Diabetes represents the single biggest cause of ESRD. It was the reported cause of kidney disease in 44 per cent of patients reaching ESRD in 2016. Mortality rates on dialysis have been falling year on year, however, they continue to be double that of congestive heart failure and more than double that of stroke and cancer. One-third of Finnish type 1 diabetic patients who started dialysis between 2000-2005 had died within five years; the median age at the start of dialysis in this cohort was 44.6 years, with 18 per cent being aged ≥55 years. This contrasts with a 23 per cent risk of death on dialysis over five years in patients who reached ESRD as a result of glomerulonephritis between 2000-2005, despite the glomerulonephritis patients being an older cohort with a median age of 57.2 and 55 per cent of whom were 55 years of age or older.

The rising incidence of type 1 diabetes, from 21.6 per 100,000 children aged 0-14 years in the time period 1978-1980 to 43.9 cases per 100,000 in the years 2005-2007 paves the way for a vastly increased number of adults living with diabetes and who are at risk of diabetic kidney disease. There is, therefore, an urgent need to develop effective therapies that may reverse diabetic kidney disease. Additionally, sensitive, dynamic biomarkers are needed that can accurately monitor therapeutic response and disease susceptibility. 


The pathogenesis of diabetic nephropathy is contributed to by hyperglycaemia, glomerular hypertension, advanced glycation end-products (AGEs), angiotensin II, profibrotic growth factors such as connective tissue growth factor (CTGF) and transforming growth factor-β (TGF-β). Expansion of the mesangial cell matrix, glomerular basement membrane thickening, loss of podocytes, apoptosis and dedifferentiation of tubular epithelium, recruitment of macrophages and subsequent fibroblast activation are key processes in its development.

GFR, albuminuria and hypertension are typically considered to correlate strongly with mesangial expansion. However, in many patients the classic pattern of hyperfiltration progressing to persistent albuminuria is not observed and albuminuria is a dynamic parameter, which may regress.

Critical metabolic changes in early diabetic kidney disease include hyperglycaemia altering kidney haemodynamics promoting inflammation and fibrosis. Glomerular hyperfiltration is an early response in diabetic kidney disease. It is considered to reflect increased sodium-glucose transporter 2 [SGLT2] activity in the proximal tubule. This in turn reduces sodium delivery to the macula densa and decreases tubuloglomerular feedback. The proposed result is dilatation of the afferent arteriole, increasing glomerular perfusion, whereas production of Angiotensin II at the efferent arteriole produces vasoconstriction. The net effect is increased intraglomerular pressure and glomerular hyperfiltration. The reno-protective effects of glucose lowering by SGLT-2 inhibition as discussed below may reflect a restoration of tubuloglomerular feedback.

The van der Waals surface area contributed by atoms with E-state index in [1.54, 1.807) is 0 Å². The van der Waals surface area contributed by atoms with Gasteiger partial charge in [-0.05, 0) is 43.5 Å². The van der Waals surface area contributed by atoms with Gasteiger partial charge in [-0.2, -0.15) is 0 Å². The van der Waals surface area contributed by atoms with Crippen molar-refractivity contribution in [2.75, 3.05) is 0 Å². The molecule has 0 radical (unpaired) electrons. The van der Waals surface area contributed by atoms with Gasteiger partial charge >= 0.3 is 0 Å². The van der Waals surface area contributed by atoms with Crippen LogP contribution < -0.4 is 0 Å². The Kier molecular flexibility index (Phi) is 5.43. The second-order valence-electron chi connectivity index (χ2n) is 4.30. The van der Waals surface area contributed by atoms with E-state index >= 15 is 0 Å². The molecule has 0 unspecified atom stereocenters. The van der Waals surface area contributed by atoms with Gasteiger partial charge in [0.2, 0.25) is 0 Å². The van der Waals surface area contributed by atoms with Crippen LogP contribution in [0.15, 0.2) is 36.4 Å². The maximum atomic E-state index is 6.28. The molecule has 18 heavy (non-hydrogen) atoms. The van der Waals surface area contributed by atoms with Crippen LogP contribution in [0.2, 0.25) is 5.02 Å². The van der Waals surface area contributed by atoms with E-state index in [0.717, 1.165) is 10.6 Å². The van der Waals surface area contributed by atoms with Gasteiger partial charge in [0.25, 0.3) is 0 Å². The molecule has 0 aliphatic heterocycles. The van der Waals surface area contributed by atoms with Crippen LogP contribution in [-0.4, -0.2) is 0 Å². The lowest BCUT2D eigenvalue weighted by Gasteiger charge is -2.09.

Later stages of kidney disease include, among other complications, the development of anaemia and mineral bone disease; the anaemia often appears earlier in diabetic kidney disease and the mineral bone pathology is more likely to be of an adynamic bone disease morphology in diabetes than in non-diabetic kidney disease.


The problem of diabetic kidney disease is huge, however, its development is not easily predicted based on glycaemic control alone, a traditional measure of the quality of diabetes self-care. Some patients with long-standing poor glycaemic control will not develop overt nephropathy, while others who have better glycaemic control will progress through the stages of nephropathy towards ESRD. Concordance rates for diabetic nephropathy in two sets of families, in which both probands and siblings had diabetes mellitus, provided evidence that heredity helped to determine susceptibility to diabetic nephropathy. Intensive glycaemic control in early type 1 diabetes exerts a long lasting benefit on the risk of developing diabetic kidney disease. Intensive glucose intervention targeting HbA1c <7 per cent reduced the nine-year risk of microalbuminuria by 34 per cent and macroalbuminuria by 56 per cent relative to conventional (standard) glucose control. Twenty-two year follow-up revealed a slower rate of decline in GFR in the intensive treatment group and a 50 per cent reduction in risk of eGFR <60ml/min/1.73m2. Decreases in retinopathy, neuropathy and cardiovascular events were also observed. Intriguingly, intensive glucose control after the onset of complications does not reduce the risk of diabetic kidney disease progression. This evidence of ‘metabolic memory’ suggests epigenetic modification of genes, which may contribute to the pathogenesis of diabetic complications.